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Jan. 16, 2009
A new book by Dr. Roger Neustadter, professor of psychology, sociology and counseling, explores the significance and changing perceptions of childhood in society and culture.
Neustadter said "The Obvious Child: Studies in the Significance of Childhood" (University Press of America, 2008) grew from his own earlier published research and a synthesis of ideas presented by other scholars in the field. He plans to use the 132-page book in a course he teaches at Northwest on the sociology of childhood.
The first four-chapter section of "The Obvious Child" examines how childhood has changed in important areas of social life, while the final four chapters view facets of contemporary culture in which the images and status of childhood have become significant.
Within these broad areas, Neustadter discusses such topics as childhood in contemporary social thought; the emerging status of children in the courtroom; the media's focus on children and childhood issues; and the portrayal of childhood in utopian literature, science fiction films, popular music and memoirs.
An epilogue offers a review and assessment of recent issues linked to contemporary childhood, including obesity, child labor, sexual exploitation and the role of children as consumers.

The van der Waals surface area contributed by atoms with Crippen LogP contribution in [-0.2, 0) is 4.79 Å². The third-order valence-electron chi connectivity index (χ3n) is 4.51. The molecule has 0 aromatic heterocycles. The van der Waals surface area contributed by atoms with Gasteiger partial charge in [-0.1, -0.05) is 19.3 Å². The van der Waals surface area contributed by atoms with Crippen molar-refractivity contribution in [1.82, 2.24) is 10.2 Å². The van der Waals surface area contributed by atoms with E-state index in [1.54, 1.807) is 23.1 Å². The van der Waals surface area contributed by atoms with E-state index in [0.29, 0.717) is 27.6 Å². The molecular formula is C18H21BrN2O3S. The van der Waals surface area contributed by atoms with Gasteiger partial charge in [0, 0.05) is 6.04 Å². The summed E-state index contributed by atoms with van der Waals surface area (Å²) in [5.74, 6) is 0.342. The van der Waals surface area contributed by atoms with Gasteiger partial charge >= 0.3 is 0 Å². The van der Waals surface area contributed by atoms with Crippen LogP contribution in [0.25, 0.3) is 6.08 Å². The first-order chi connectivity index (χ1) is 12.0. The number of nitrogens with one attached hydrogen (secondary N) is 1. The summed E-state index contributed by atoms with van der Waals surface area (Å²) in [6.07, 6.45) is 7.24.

Neustadter said his research into childhood has led him to the conclusion that "the status of children is changeable," and that certain features of modern society -- the Internet, films, books, television and the trappings of pop culture -- have caused increasing levels of "adultification."
Important changes in the way society views and treats children, and in the images contemporary culture creates of them, have resulted in a "new era of childhood and subsequently of childhood studies," Neustadter writes in the book's introduction. "... Once overlooked and viewed as a trivial subject of interest only to arcane specialists, the overlooked child has become the obvious child, now part of the cutting edge of disciplinary and interdisciplinary scholarship."
Neustadter joined the Northwest faculty in 1992. He holds a Ph.D. from Purdue University.
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